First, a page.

“We’re looking at that rain falling in a 12-hour window, which makes this a 50- to 100-year rainfall event,” Orrock said.

There is a risk or tornadoes. Outer storm bands already have spawned twisters in South Carolina and a tornado watch has been issued for the Outer Banks.

The Virginia Department of Emergency Management announced Wednesday it did not expect any widespread mandatory evacuations in the state, but a mandatory evacuation of Sandbridge was ordered by Virginia Beach officials Thursday afternoon.

Officials throughout the region advised people to prepare for power outages.

In his Wednesday afternoon briefing, the weather service’s Wakefield lead forecaster voiced concern that people in Hampton Roads weren’t taking this storm seriously.

“We’re still going to feel the impacts, strong tropical storm- to hurricane-force winds, lots of rain and major flooding around Friday’s high tide,” Jeff Orrock said. “Friday is going to be a very bad day.”

Orrock said the eye of Dorian will likely cross northeastern North Carolina on a path from Oregon Inlet to just off Hatteras. He said surf upwards of 15 to 20 feet will hit the coast and destroy sand dunes.

“The beaches are going to take a pounding,” he said. "And the eastern side of Currituck County is going to see lots of high water and really intense winds. If folks don’t take this seriously, there are going to be a lot of issues.

“I mean, when the Navy sends its ships to sea, that should perk some ears.”

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Preparations continue before storm arrives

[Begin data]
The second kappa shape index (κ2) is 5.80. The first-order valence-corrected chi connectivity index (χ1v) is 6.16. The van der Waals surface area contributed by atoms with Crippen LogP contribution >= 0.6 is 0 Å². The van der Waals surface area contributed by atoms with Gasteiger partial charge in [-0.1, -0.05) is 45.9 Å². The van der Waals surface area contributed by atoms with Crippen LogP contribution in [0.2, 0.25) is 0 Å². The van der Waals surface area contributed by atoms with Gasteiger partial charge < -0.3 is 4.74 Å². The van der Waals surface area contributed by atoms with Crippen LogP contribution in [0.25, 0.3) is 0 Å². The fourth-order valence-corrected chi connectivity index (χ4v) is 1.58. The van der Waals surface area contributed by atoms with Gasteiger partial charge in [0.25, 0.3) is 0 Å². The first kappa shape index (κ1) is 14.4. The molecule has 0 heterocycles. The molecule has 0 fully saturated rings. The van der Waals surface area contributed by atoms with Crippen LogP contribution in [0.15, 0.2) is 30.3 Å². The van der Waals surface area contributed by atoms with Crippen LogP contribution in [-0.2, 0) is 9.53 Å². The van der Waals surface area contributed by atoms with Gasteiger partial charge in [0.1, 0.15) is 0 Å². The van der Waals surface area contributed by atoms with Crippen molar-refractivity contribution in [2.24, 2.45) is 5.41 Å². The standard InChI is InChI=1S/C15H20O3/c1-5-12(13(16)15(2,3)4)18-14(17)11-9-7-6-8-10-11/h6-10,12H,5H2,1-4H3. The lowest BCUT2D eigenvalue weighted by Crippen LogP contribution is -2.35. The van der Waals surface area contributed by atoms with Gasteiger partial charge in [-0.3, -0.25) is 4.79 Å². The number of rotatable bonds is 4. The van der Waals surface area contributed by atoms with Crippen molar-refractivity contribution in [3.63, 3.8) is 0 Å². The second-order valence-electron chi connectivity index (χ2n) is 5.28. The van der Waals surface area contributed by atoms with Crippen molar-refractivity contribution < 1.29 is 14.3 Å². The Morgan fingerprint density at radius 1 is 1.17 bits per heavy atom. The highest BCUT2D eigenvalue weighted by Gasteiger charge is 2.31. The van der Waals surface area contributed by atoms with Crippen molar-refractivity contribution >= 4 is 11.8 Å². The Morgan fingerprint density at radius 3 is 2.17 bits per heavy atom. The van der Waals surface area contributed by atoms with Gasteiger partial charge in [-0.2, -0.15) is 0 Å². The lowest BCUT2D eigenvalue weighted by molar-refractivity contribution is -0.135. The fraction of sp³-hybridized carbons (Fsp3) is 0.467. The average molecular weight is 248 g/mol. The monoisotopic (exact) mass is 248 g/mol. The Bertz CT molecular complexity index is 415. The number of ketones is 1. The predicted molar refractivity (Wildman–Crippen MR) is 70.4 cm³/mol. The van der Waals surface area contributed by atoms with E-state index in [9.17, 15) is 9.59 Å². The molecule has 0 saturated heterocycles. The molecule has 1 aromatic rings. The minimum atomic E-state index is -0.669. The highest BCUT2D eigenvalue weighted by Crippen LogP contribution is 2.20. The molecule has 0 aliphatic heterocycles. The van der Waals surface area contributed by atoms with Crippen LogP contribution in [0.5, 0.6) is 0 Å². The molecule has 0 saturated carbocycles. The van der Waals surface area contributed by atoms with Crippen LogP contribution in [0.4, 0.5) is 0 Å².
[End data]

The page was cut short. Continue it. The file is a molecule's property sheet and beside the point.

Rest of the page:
The Port of Virginia’s status has been updated to be Port Condition Yankee, meaning it is closed to inbound traffic without permission from the Captain of the Port. All affected vessels are encouraged to see an alternative destination. Owners of pleasure craft are advised to see safe harbor and drawbridges may not be operating if sustained winds reach 34 mph or when an evacuation is in progress.

The Captain of the Port intends to set Port Condition Zulu at 4 p.m. on Thursday. That’ll close the entrance to the Chesapeake Bay and the port of Hampton Roads.

At Joint Base Langley-Eustis, base privatized housing and all lodging facilities are required to evacuate to their safe haven location by 5 p.m. Thursday, according to the base. Beginning at 5 p.m., Mission Essential Personnel only will be allowed on base. Ride-out team members are mission essential will receive report times through their chain of command. The Armistead Gate will be the only way to access the installation after 5 p.m.

Joint Expeditionary Base Little Creek-Fort Story will implement essential personnel only report for Friday. Gates 5 and 8 will be open 24 hours and gates 1, 3 and 6 will secure Thursday at normal hours and remain closed Friday.

Suffolk declared a state of emergency Wednesday night. Virginia Beach, Portsmouth, Chesapeake, York and Hampton already declared states of emergency.

Portsmouth will open a short-term emergency shelter for residents at I.C. Norcom High School at noon Thursday. The school is located at 1801 London Blvd.

Hampton will open shelters at 5 p.m. Thursday at Phenix School at 1061 Big Bethel Road and Bethel High School at 1067 Big Bethel Rd. Newport News will open a shelter at Warwick High School at 51 Copeland Lane at 5 p.m. as well.

Dominion Energy is preparing for the storm, sending trucks and crews from Alexandria and Herndon.